It is also significant that in the Lok Sabha a regional party now forms the largest opposition group. Among the causes of the growth of regionalism is prolonged maladministration and neglect of an area or State by the Central, Government. There has been a creeping disillusionment against Central rule. Regional symbols, regional culture, history, and in many cases a common language, all promote regionalism. The Centre's indifference to the development of certain regions has created imbalances. 

Some areas particularly in the North, are well developed, with adequate infrastructure while others are way behind. This explains why there is Telegu Desam in Andhra Pradesh, DMK in Tamil Nadu, and the Jharkhand Movement in Bihar. There is much concern among leaders of Congress (I) about the growth of regionalism in the country. It is looked upon with suspicion and is even regarded as a challenge to democracy and national integration. But this concern is largely unwarranted; Regionalism will come into conflict with nationalism only when it becomes aggressive and when members of the various regional parties tend to forget that they are Indians first and last, citizens of the same country. Non-regional conflicts are however a cause for concern.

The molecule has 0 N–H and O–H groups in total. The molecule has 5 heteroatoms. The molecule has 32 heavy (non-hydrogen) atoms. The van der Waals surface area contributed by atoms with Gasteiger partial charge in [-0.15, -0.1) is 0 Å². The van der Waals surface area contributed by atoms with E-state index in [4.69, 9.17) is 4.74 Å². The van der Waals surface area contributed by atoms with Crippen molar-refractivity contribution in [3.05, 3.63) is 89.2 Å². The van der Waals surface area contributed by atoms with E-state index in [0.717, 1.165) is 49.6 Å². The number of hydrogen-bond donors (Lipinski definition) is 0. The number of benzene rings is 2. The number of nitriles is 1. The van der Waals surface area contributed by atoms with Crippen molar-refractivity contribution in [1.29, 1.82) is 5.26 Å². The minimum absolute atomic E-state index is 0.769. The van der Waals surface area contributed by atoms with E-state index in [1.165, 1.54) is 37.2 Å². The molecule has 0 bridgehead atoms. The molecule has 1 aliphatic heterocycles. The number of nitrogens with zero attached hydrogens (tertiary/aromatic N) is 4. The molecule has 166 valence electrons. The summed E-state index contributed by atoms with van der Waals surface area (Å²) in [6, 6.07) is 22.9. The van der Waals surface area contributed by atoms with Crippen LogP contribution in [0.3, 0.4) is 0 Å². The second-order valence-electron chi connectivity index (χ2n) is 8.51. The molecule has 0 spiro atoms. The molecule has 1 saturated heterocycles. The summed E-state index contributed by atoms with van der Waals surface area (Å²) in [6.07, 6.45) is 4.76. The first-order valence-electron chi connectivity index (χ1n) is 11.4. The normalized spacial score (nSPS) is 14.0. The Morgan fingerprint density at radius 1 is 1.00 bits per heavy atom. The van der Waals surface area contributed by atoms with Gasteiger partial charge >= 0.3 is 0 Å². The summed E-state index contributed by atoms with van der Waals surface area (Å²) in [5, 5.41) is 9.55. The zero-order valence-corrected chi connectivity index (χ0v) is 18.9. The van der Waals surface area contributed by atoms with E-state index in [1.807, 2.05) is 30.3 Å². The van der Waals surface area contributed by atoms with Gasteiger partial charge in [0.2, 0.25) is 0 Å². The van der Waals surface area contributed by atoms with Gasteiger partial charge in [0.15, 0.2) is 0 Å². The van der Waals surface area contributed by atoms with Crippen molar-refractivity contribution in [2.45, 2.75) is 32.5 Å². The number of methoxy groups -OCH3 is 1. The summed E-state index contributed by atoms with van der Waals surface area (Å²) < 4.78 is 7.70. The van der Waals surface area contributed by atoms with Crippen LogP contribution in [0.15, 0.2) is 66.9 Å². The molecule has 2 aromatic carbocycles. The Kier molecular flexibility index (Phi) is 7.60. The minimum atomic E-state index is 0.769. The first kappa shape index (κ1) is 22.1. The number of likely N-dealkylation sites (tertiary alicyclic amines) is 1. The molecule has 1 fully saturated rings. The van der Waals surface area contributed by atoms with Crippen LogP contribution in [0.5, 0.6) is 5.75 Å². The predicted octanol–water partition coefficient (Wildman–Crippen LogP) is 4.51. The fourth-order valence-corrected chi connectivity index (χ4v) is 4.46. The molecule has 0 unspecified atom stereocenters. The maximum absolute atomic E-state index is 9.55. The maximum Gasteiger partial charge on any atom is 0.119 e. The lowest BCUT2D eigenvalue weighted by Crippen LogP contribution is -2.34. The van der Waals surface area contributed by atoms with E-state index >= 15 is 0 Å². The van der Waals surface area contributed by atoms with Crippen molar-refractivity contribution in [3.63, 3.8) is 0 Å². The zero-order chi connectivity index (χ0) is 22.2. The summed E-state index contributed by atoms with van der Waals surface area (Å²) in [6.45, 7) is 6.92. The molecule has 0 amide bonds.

There are constitutional means to deal with regional conflicts, while the communal and caste conflicts have often to be settled in the streets. Inter-regional or center-region disputes have never created a serious explosion whereas communal clashes frequently cause havoc. Unfortunately, there are important differences among the regional parties themselves in the country. The differences of approach and policy have hindered the formation of an effective, durable, and viable combination of regional parties so as to facilitate the emergence of a national alternative to the ruling party at the center. The growth of regional parties in itself is not incompatible with the process of nation-building. In a democracy, ideological options are open in the sense that any individual or group can adopt any ideology, provided, of course, it is within the legal framework.